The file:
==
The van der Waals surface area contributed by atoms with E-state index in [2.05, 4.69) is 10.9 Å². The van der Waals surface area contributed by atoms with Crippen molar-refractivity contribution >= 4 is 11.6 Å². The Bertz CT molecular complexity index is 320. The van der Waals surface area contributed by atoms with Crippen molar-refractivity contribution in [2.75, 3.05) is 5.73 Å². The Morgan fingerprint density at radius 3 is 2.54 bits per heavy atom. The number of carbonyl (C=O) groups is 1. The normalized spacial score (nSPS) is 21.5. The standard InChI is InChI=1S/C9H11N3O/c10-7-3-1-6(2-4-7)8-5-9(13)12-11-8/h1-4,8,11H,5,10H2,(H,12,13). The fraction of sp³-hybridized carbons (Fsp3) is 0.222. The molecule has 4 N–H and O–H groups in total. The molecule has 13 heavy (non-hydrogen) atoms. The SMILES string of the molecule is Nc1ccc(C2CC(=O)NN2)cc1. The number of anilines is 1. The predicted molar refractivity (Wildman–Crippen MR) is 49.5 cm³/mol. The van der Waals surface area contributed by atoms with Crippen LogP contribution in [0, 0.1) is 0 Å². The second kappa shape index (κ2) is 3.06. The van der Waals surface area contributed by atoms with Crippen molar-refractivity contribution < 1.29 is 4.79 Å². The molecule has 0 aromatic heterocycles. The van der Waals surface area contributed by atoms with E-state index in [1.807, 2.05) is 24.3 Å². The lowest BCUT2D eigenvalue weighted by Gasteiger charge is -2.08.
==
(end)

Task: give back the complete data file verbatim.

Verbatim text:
The van der Waals surface area contributed by atoms with E-state index in [2.05, 4.69) is 10.9 Å². The van der Waals surface area contributed by atoms with Crippen molar-refractivity contribution >= 4 is 11.6 Å². The Bertz CT molecular complexity index is 320. The van der Waals surface area contributed by atoms with Crippen molar-refractivity contribution in [2.75, 3.05) is 5.73 Å². The Morgan fingerprint density at radius 3 is 2.54 bits per heavy atom. The number of carbonyl (C=O) groups is 1. The normalized spacial score (nSPS) is 21.5. The standard InChI is InChI=1S/C9H11N3O/c10-7-3-1-6(2-4-7)8-5-9(13)12-11-8/h1-4,8,11H,5,10H2,(H,12,13). The fraction of sp³-hybridized carbons (Fsp3) is 0.222. The molecule has 4 N–H and O–H groups in total. The molecule has 13 heavy (non-hydrogen) atoms. The SMILES string of the molecule is Nc1ccc(C2CC(=O)NN2)cc1. The number of anilines is 1. The predicted molar refractivity (Wildman–Crippen MR) is 49.5 cm³/mol. The van der Waals surface area contributed by atoms with Crippen LogP contribution in [0, 0.1) is 0 Å². The second kappa shape index (κ2) is 3.06. The van der Waals surface area contributed by atoms with Crippen molar-refractivity contribution < 1.29 is 4.79 Å². The molecule has 0 aromatic heterocycles. The van der Waals surface area contributed by atoms with E-state index in [1.807, 2.05) is 24.3 Å². The lowest BCUT2D eigenvalue weighted by Gasteiger charge is -2.08.